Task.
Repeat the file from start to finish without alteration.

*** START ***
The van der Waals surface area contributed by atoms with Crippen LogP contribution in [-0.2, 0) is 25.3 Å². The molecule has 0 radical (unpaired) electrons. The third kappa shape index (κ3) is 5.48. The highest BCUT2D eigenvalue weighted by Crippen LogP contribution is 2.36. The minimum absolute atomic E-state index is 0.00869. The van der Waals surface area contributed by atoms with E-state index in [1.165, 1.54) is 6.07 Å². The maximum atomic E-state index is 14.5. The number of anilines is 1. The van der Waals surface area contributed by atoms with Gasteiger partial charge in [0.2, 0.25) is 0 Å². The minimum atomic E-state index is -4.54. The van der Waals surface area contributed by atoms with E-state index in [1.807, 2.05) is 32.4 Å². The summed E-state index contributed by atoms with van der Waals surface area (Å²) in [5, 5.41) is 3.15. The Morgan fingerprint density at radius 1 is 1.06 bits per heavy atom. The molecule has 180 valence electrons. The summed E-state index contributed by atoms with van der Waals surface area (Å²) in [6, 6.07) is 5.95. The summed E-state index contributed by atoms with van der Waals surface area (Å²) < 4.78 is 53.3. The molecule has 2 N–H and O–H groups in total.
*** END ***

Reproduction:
The van der Waals surface area contributed by atoms with Crippen LogP contribution in [-0.2, 0) is 25.3 Å². The molecule has 0 radical (unpaired) electrons. The third kappa shape index (κ3) is 5.48. The highest BCUT2D eigenvalue weighted by Crippen LogP contribution is 2.36. The minimum absolute atomic E-state index is 0.00869. The van der Waals surface area contributed by atoms with E-state index in [1.165, 1.54) is 6.07 Å². The maximum atomic E-state index is 14.5. The number of anilines is 1. The van der Waals surface area contributed by atoms with Gasteiger partial charge in [0.2, 0.25) is 0 Å². The minimum atomic E-state index is -4.54. The van der Waals surface area contributed by atoms with E-state index in [1.807, 2.05) is 32.4 Å². The summed E-state index contributed by atoms with van der Waals surface area (Å²) in [5, 5.41) is 3.15. The Morgan fingerprint density at radius 1 is 1.06 bits per heavy atom. The molecule has 180 valence electrons. The summed E-state index contributed by atoms with van der Waals surface area (Å²) in [6, 6.07) is 5.95. The summed E-state index contributed by atoms with van der Waals surface area (Å²) < 4.78 is 53.3. The molecule has 2 N–H and O–H groups in total.